Meh? Could be I fail to appreciate something about that performance, but it doesn’t strike me as exceptionally …anything.
Yeah. Ted Nugent is the poster-child for the difficulty of separating the artist from the art. This is absolutely great late-60s psychedelia, but Ted himself is a bit of a turd. Also, Cat Scratch Fever 'aint that bad of a song, but yeah, this one is probably better.
Lip syncing and air guitar … gawd how I hate that stuff.
sometimes i can separate the two, but with him i’ve found i can’t enjoy anything he did previously anymore, so i don’t listen to it. i have the same situation with that old dead homophobe, Charlie Daniels.
If I never see or hear from Ted Nugent again it would not be a problem.
That being said I grew up in Detroit and I occasionally play Wango Tango because it brings back drunken/high memories of cranking up the car stereo in the park getting our bonfires raided by the cops passing out mip tickets.
I also have some fond memories with my wife at Cobo Arena(the greatest rock and roll venue ever) on New Years Eve for the annual Whiplash Bash in the 80s.
But even then he would go off on wierd political rants. We only went to a couple because I was well into sobriety and he’s hard to take sober.
that’s so perfect, haha!
Yeah, there’s a good reason he was known as ‘Terrible Ted’.
Theodosius The Atrocious.
My brothers and I all learned a lot of guitar from Nugent (and many others from that time period), but we were too young/protected/suburban/naive/ignorant to know anything about his politics. This was the early 70s.
When very well-meaning christmas carolers were making their way up towards our house, we cued up the Amboy Dukes’ “I’m Not A Juvenile Delinquent” - a novelty tune that Dr. Demento would play - a parody of R&B/soul/doo-wop late1950s/early 60s stuff. It’s basically the same song as Frankie Lyman and the Teenagers’s 1956 version. It’s on the same record as “Journey To The Center of the Mind” that Rhino Records once put out… As the carolers approached our house, we had massive speakers from our stereo in the windows, facing out and CRANKED “I’m Not A Juvenile Delinquent.” They moved on. We were such dicks! We WERE juvenile delinquents. And we looked it: hair down to our asses, etc. We weren’t old enough to drive. This is but one of hundreds of cringeworthy memories from a suburban LA broken home upbringing from those dinosaur years…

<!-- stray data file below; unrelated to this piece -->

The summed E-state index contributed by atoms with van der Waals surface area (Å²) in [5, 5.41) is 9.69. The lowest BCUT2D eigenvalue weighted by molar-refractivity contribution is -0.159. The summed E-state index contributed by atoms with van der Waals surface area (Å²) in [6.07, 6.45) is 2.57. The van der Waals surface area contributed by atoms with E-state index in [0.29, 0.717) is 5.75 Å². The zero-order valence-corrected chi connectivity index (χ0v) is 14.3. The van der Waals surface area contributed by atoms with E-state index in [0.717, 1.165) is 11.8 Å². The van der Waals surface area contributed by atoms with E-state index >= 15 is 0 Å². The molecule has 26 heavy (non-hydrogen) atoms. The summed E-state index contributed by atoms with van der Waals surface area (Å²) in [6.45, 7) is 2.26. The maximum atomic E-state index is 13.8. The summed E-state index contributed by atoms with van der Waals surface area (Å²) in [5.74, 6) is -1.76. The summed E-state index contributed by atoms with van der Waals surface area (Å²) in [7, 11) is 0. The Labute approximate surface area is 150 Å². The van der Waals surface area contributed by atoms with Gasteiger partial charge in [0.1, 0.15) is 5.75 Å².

I still think the playing on Nugent’s Free For All is pretty good but FAR surpassed now by an army of tasty shredders that emerged in the wake of Edward Van Halen’s sudden appearance in 1978.
I don’t think Nugent ever gave enough credit to the songwriting, singing, and lead guitar chops of Derek St. Holmes, a bona fide studio guitarist and all-around excellent rock musician. See St. Holmes in the documentary Hired Gun, about hot shot studio mercenaries you haul in to make your records sound much better.
Nugent’s been such a hellacious douchebag for most of my ADULT life that I very rarely listen to his music anymore, and if I ever read/hear what he’s talking about lately, it’s more to get a feeling for how right wing mindsets appear to me to be practically indiscernible (to me) from mental illness.
Yea, I was in a band playing “Storm Troopin’” and had no idea about the politics of the song; it was just a cool riff. Get a load of the first stanza:
In the early morning hours there’s a din in the air;
Mayhem’s on the loose.
Stormtroopers comin’, and you better be prepared.
Got no time to choose. (1976)
It’s EXCITING to think of fascists run amok for Nugent. As long as it’s his guys, presumably huntin’ libruls. To pull one of our fave quotes, “Christ, what an asshole!”
There was a time, to be sure, but Tedly’s actions over the last decade (or more) have negated any appreciation I ever had for his talents.
Wasn’t much of a fan back in the 70s & 80s, when I was in jr high/high school and teddums was still getting airplay. Whenever stranglehold came on the radio at someone’s party, I’d roll my eyes, loath to endure that endless wank once again.
This AD track isn’t bad, but you couldn’t turn around in a room fulla records from that era without easily bumping into true greatness. I much prefer The Chambers Bros’ Time Has Come Today (1967) ferinstance.
No matter how odious the Nuge has become, if John Sebastian says you can play (even in an informercial hawking compilation records), you can play. The opening riff to that song was used in ads for the first “Spiderman” movie.
Ted ruined his reputation during the Vietnam War when he went to his draft board physical covered in his own feces and urine. By 1970, he was playing dollar concerts at cheap venues in the F state, one at a skating rink in Jax. His opening statement was always “If anyone asks us to play “Wipe Out”, we will pack up and leave.”
Saw him on TV a year or so ago, as a serial killer of bucks and does. The expression in his eyes as he bragged while an animal died was eerie and definitely perv.
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